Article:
Reading the Fantastic Four comics from the start. If you thought this story arc was getting far-out and cosmic already, issue 531 goes even further… by going back.
Where were we? After taking a top-secret government job, Reed deduced that the cosmic rays that originally gave the FF their powers was no accident. The rays contained a signal from an alien being hoping to contact explorer-geniuses like himself. Then a battleship from the alien’s home world shows up. They are threatening to attack the Earth, believing the alien to be a heretic. Also, the U.S. Army is out to get Reed, after he sabotaged their attempt to recreate the FF’s powers for a bunch of astronauts. Also-also, a social worker is investigating Reed and Sue with concerns that the new Baxter Building in unsafe for their kids.
The FF and the alien have a quick debate about how a scientific, space-faring race can also have crimes against heresy, the alien teleports himself and the FF to a deserted tropical island for their safety. Reed insists on going back to protect New York from the invaders, but the alien says he must do whatever it takes to survive. They debate it some more, and the alien uses the last of his strength to teleport everyone back. The Baxter Building is under fire, with little Franklin and Valeria still inside, being babysat by a group of prospective nannies.
Sue takes the alien down to Reed’s lab, with Reed naming the alien “the Entity” for the first time, making it his name from now on. Johnny is tasked with getting the kids to safety, and Reed slingshots Ben into the sky to clobber the alien ships. Inside, the Entity takes notice of the Negative Zone portal, which hilariously has a big “Do not touch!” sign.
The Entity contacts Reed telepathically. Reed leaves the others to the fight and joins the Entity in the lab. The Entity says the Negative Zone is the one place where he can go that his people cannot find him. Reed says it’s too dangerous, but the Entity is willing to take the risk. He says it’s better to end it all than to keep running.
Outside, Sue and Johnny manage to drive back the invaders, only for them to call in reinforcements. In the lab, Reed recalibrates the Negative Zone portal for the Entity’s unique energy signature. The Entity says he’d been searching for someone like him for three hundred Earth years. In all that time, Reed was the first to respond. He thinks that Reed is despairing, because he’s spent his life only seeing and not truly living. He warns Reed not to become like him, a question in living form. Reed readies the portal, but then tells the Entity, “I want to understand everything.”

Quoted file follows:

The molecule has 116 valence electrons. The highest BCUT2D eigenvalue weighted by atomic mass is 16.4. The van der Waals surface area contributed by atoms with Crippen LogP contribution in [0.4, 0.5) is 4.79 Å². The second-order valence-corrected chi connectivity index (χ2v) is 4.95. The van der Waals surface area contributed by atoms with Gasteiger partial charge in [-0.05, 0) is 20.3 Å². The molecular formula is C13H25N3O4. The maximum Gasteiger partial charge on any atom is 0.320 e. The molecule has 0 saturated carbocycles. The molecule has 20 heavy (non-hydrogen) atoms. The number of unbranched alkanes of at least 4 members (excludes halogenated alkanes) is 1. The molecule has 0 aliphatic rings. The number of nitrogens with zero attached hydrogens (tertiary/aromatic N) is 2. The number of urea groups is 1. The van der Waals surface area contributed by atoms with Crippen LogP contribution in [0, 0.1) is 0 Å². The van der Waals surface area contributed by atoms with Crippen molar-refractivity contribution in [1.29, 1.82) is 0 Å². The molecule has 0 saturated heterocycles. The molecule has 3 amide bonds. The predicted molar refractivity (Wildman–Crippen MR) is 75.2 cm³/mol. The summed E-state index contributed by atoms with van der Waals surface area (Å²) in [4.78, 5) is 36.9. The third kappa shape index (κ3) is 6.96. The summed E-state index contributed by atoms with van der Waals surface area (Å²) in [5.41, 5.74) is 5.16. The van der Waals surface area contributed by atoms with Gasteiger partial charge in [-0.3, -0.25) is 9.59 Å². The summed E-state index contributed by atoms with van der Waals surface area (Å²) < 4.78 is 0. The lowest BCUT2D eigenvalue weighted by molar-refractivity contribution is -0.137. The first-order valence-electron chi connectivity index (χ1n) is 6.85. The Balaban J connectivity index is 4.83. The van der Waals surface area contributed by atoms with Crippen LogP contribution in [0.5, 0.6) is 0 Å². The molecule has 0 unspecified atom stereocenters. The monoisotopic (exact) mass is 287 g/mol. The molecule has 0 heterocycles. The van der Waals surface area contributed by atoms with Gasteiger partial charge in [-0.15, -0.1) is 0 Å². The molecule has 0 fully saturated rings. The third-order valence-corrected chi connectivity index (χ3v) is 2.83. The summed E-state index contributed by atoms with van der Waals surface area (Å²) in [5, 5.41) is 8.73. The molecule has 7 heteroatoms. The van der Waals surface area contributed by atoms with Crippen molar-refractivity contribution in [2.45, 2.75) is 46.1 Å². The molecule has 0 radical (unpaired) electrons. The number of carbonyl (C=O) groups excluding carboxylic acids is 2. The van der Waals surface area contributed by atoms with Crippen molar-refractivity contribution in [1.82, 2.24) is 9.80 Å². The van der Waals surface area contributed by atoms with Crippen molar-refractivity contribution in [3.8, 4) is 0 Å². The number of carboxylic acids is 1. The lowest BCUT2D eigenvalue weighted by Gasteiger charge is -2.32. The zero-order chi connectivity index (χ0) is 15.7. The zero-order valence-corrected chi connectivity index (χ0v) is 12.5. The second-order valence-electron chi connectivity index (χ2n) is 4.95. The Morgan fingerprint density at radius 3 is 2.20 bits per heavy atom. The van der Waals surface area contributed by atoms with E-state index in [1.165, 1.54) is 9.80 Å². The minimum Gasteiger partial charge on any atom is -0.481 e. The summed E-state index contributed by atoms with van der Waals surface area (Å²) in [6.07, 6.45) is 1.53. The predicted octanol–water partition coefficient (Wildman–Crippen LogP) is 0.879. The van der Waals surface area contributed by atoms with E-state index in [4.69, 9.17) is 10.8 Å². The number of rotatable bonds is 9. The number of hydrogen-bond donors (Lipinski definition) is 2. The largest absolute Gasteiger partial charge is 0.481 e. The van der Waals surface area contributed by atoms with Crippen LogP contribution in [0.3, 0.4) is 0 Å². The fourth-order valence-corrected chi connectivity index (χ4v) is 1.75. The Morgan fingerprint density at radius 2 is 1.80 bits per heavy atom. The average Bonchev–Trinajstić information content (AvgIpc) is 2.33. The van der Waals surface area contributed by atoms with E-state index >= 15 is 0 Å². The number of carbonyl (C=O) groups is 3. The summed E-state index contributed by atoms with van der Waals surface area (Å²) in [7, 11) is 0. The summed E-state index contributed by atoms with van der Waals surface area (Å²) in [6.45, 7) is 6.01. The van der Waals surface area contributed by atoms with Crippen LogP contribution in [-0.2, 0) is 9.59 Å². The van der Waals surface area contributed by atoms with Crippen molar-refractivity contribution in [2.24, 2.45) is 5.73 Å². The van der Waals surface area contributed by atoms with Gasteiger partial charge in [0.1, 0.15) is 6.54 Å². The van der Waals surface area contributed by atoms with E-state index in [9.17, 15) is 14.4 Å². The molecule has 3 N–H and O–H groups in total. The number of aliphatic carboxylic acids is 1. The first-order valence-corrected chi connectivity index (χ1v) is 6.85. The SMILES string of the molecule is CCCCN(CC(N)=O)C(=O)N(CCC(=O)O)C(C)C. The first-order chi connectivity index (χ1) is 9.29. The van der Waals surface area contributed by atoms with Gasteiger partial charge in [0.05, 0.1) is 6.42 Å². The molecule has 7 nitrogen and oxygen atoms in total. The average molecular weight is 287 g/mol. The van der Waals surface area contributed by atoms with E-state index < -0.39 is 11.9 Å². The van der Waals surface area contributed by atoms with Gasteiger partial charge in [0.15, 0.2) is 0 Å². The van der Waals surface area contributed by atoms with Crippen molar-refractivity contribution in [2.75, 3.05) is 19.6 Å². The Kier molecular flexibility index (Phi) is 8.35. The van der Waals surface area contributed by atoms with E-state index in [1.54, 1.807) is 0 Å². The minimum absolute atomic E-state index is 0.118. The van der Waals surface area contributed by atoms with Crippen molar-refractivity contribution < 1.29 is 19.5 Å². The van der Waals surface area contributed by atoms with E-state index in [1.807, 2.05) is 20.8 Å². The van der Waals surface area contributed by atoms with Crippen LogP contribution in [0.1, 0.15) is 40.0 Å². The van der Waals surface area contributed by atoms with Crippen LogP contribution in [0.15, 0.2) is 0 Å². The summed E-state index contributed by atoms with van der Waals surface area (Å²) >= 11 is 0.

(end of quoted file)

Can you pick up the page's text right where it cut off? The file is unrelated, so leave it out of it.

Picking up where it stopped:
We get some more fighting outside the building. Then back in the lab, the Entity offers Reed his hand, saying “You will see all that I know, and all that I still seek.” Then one of the invaders’ missiles gets past Johnny and hits the building. This causes the Negative Zone portal to go haywire. He and the Entity are transported to an outer space scene, which Reed describes as, “Between then and now. Between existence… and the void.”
Reed further elaborates that he is touching the fabric of creation itself, and he’s being hurtled backwards millions of years through time. He and the Entity end up surrounded by darkness, which the Entity says is the void, a time before the big bang. The Entity obsesses over how life came to exist from nothingness. He adds that he must also understand himself. A light appears, and the Entity says it came from “that which is the galaxy within me.” Reed asks if the Entity’s desire for understanding is what caused the big bang. The Entity says, “There is but one way to be sure,” and, “Let there be light.”
Turn the page, and we see the Entity expanding outward, being the big bang, with Reed still floating at the center of it all.
To be continued!
Unstable molecule: This issue tries to get at the heart of who Reed is as a character, suggesting that Reed is unfulfilled because of his desire to understand the nature of the universe. Does this line up with everything we’ve seen about the character we’ve seen before? It’s debatable.
Fade out: Sue takes a leadership role during the battle, hanging back and giving orders to Ben and Johnny.
Clobberin’ time: Ben jokes about wanting the Millennium Falcon to fly down from space and save the day, only to be disappointed when it doesn’t happen. At least, I hope this is a joke.
Flame on: Johnny’s big hero moment is when he rescues the kids and the nannies by blasting a bunch of aliens out of the building. But then he fails to stop an alien missile, which sends Reed and the Entity back to the big bang.
Four and a half/Our gal Val: Franklin and Valeria also get a hero moment, putting themselves between the invaders and the nannies. They maintain faith that Johnny will save them, which he does.
Trivia time: The Marvel Universe has established multiple reasons for why and how the big bang happened. The most well-known is how it’s tied into the origin of Galactus, as seen in Super-Villain Classics #1. But then, an Avengers story stated that the big bang came when leftover matter from a bunch of alternate universes crashing into each other. And then, in Venom of all places, the symbiote king/god Knull said the Celestials did the big bang, and that Knull was there at the time. This FF storyline, meanwhile, is not included in the Marvel Wiki’s entry about the big bang.
Fantastic or frightful? In earlier posts, I praised J. Michael Straczynski for bringing far-out cosmic sci-fi to Fantastic Four, but does he go too far in this issue? Tying the creation of the universe to one character’s search for meaning is some seriously heady stuff. And the thing is, it’s going to get even headier.
Next: Time and again.
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